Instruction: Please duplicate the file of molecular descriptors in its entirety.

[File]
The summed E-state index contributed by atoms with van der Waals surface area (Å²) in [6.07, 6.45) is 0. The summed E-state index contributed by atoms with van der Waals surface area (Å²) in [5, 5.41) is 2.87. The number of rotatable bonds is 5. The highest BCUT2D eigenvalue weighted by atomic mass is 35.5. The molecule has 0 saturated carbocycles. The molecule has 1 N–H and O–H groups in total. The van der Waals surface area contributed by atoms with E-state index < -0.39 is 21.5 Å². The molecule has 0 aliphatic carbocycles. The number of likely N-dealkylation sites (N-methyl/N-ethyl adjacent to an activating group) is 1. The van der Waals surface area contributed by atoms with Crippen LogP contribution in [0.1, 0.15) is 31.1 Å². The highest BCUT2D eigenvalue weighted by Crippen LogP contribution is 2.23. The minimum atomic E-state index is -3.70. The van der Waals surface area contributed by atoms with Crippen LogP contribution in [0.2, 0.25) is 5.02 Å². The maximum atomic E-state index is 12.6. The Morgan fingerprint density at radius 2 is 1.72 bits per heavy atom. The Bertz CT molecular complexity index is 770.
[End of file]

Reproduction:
The summed E-state index contributed by atoms with van der Waals surface area (Å²) in [6.07, 6.45) is 0. The summed E-state index contributed by atoms with van der Waals surface area (Å²) in [5, 5.41) is 2.87. The number of rotatable bonds is 5. The highest BCUT2D eigenvalue weighted by atomic mass is 35.5. The molecule has 0 saturated carbocycles. The molecule has 1 N–H and O–H groups in total. The van der Waals surface area contributed by atoms with E-state index < -0.39 is 21.5 Å². The molecule has 0 aliphatic carbocycles. The number of likely N-dealkylation sites (N-methyl/N-ethyl adjacent to an activating group) is 1. The van der Waals surface area contributed by atoms with Crippen LogP contribution in [0.1, 0.15) is 31.1 Å². The highest BCUT2D eigenvalue weighted by Crippen LogP contribution is 2.23. The minimum atomic E-state index is -3.70. The van der Waals surface area contributed by atoms with Crippen LogP contribution in [0.2, 0.25) is 5.02 Å². The maximum atomic E-state index is 12.6. The Morgan fingerprint density at radius 2 is 1.72 bits per heavy atom. The Bertz CT molecular complexity index is 770.